The findings of the new study show improvements in low birthweight and abnormal conditions among infants born to women enrolled in Medicaid following implementation of CCOs, a potential indicator of the CCO model’s effectiveness.

Low birthweight identifies all babies weighing less than 2500 grams – about 5.5 pounds - at birth. Abnormal conditions were identified on the birth certificate and include admission to the NICU, assisted ventilation for more than six hours, presence of a seizure or serious neurologic dysfunction, and others. 

“We know that improving birth outcomes leads to better health and also reduces health care costs throughout life,” said the paper’s lead author, S. Marie Harvey, associate dean and distinguished professor in Oregon State University’s College of Public Health and Human Sciences.

“This study used only one year of data after CCO implementation, but if you can move the needle on these important health outcomes that quickly, it bodes well for the future of CCOs.”

The findings were published this month in the journal Medical Care Research and Review. Co-authors are Lisa Oakley, Jangho Yoon and Jeff Luck of OSU.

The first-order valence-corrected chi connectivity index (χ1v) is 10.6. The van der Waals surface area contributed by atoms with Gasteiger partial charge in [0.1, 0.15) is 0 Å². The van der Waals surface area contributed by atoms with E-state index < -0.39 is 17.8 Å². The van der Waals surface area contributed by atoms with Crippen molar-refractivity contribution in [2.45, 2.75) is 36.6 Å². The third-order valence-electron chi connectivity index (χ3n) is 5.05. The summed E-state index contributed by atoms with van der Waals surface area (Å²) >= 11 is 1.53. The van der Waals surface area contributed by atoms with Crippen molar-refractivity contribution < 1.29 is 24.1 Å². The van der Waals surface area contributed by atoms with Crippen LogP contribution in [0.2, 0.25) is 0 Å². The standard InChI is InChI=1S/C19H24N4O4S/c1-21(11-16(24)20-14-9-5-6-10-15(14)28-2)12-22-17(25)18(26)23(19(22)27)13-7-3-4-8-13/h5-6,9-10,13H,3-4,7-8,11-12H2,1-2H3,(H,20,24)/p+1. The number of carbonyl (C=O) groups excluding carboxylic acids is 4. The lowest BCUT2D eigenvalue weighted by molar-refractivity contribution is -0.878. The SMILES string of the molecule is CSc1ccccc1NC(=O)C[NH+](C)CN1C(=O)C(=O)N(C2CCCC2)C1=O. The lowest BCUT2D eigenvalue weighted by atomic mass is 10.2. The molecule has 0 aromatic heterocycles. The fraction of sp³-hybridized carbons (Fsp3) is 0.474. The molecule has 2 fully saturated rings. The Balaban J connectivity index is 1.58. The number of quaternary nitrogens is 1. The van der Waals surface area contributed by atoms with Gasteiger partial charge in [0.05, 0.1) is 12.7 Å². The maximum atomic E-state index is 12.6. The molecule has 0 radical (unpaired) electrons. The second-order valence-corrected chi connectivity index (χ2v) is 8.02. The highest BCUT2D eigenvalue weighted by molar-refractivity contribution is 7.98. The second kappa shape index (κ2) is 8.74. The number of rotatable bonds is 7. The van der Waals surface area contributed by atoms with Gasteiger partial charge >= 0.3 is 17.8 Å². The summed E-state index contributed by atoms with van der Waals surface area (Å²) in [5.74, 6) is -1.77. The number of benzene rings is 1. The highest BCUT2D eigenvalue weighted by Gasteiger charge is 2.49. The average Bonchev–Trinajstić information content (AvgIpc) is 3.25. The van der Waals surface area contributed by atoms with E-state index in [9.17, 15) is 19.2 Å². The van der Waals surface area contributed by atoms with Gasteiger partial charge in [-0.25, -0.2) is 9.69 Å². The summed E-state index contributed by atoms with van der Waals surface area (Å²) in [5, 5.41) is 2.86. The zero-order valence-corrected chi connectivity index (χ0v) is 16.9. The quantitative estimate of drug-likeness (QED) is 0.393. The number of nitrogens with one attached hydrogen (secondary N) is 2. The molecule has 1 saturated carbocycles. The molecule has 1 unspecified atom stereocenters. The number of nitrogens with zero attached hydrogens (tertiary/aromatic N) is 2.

The OSU researchers received a five-year federal grant to examine the impacts of the CCO model and the 2014 Affordable Care Act expansion of Medicaid on the health of women of reproductive age and their children up to age 2.

Past research has shown that improving birth outcomes for babies reduces their risk of immediate and long-term complications, including neurologic problems, gastrointestinal issues, infections and Sudden Infant Death Syndrome. Improving birth outcomes also reduces medical costs throughout a child’s life, said Oakley, a co-author of the paper and a post-doctoral researcher at OSU.

“A low birthweight begins a negative trajectory for a child and, importantly, it is an area where health policy and practice can have an impact,” Harvey said.

The researchers reviewed birth outcomes for nearly 100,000 infants born in Oregon between 2011 and 2013 to examine the impact of CCOs on neonatal outcomes during the first year of implementation.